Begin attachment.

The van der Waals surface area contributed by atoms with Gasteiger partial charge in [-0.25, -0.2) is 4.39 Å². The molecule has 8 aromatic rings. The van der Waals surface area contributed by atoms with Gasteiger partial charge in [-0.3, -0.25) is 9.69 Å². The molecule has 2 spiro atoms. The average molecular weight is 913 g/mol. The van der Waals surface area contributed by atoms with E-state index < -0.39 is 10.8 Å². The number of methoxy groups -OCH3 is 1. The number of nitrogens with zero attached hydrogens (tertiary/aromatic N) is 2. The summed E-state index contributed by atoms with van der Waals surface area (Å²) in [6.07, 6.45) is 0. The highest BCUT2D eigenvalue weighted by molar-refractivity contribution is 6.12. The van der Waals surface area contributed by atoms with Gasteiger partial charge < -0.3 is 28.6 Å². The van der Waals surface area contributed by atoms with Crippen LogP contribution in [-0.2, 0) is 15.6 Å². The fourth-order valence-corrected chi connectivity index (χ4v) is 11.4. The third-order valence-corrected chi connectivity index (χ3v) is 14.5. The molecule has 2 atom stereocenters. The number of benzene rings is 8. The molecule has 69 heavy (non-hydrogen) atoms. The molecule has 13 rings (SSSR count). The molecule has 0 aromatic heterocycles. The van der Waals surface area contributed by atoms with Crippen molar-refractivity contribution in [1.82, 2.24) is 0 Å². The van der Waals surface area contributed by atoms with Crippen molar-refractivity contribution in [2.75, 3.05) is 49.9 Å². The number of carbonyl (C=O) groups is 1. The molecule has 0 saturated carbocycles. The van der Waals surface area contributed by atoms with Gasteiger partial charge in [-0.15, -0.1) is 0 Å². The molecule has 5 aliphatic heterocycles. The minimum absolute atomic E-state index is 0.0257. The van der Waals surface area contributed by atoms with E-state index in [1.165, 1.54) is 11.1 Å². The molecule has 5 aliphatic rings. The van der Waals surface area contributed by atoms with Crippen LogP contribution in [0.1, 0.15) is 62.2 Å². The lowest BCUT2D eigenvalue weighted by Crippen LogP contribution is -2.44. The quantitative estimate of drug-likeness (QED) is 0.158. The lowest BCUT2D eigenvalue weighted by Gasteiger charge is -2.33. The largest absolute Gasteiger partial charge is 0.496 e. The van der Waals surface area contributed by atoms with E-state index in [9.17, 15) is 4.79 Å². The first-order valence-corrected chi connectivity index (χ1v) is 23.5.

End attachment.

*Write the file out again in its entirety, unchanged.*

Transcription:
The van der Waals surface area contributed by atoms with Gasteiger partial charge in [-0.25, -0.2) is 4.39 Å². The molecule has 8 aromatic rings. The van der Waals surface area contributed by atoms with Gasteiger partial charge in [-0.3, -0.25) is 9.69 Å². The molecule has 2 spiro atoms. The average molecular weight is 913 g/mol. The van der Waals surface area contributed by atoms with E-state index < -0.39 is 10.8 Å². The number of methoxy groups -OCH3 is 1. The number of nitrogens with zero attached hydrogens (tertiary/aromatic N) is 2. The summed E-state index contributed by atoms with van der Waals surface area (Å²) in [6.07, 6.45) is 0. The highest BCUT2D eigenvalue weighted by molar-refractivity contribution is 6.12. The van der Waals surface area contributed by atoms with Gasteiger partial charge < -0.3 is 28.6 Å². The van der Waals surface area contributed by atoms with Crippen LogP contribution in [-0.2, 0) is 15.6 Å². The fourth-order valence-corrected chi connectivity index (χ4v) is 11.4. The third-order valence-corrected chi connectivity index (χ3v) is 14.5. The molecule has 2 atom stereocenters. The number of benzene rings is 8. The molecule has 69 heavy (non-hydrogen) atoms. The molecule has 13 rings (SSSR count). The molecule has 0 aromatic heterocycles. The van der Waals surface area contributed by atoms with Crippen molar-refractivity contribution in [1.82, 2.24) is 0 Å². The van der Waals surface area contributed by atoms with Crippen molar-refractivity contribution in [2.75, 3.05) is 49.9 Å². The number of carbonyl (C=O) groups is 1. The molecule has 0 saturated carbocycles. The van der Waals surface area contributed by atoms with Gasteiger partial charge in [-0.15, -0.1) is 0 Å². The molecule has 5 aliphatic heterocycles. The minimum absolute atomic E-state index is 0.0257. The van der Waals surface area contributed by atoms with E-state index in [1.165, 1.54) is 11.1 Å². The molecule has 5 aliphatic rings. The van der Waals surface area contributed by atoms with Crippen LogP contribution in [0.1, 0.15) is 62.2 Å². The lowest BCUT2D eigenvalue weighted by Crippen LogP contribution is -2.44. The quantitative estimate of drug-likeness (QED) is 0.158. The lowest BCUT2D eigenvalue weighted by Gasteiger charge is -2.33. The largest absolute Gasteiger partial charge is 0.496 e. The van der Waals surface area contributed by atoms with E-state index in [9.17, 15) is 4.79 Å². The first-order valence-corrected chi connectivity index (χ1v) is 23.5.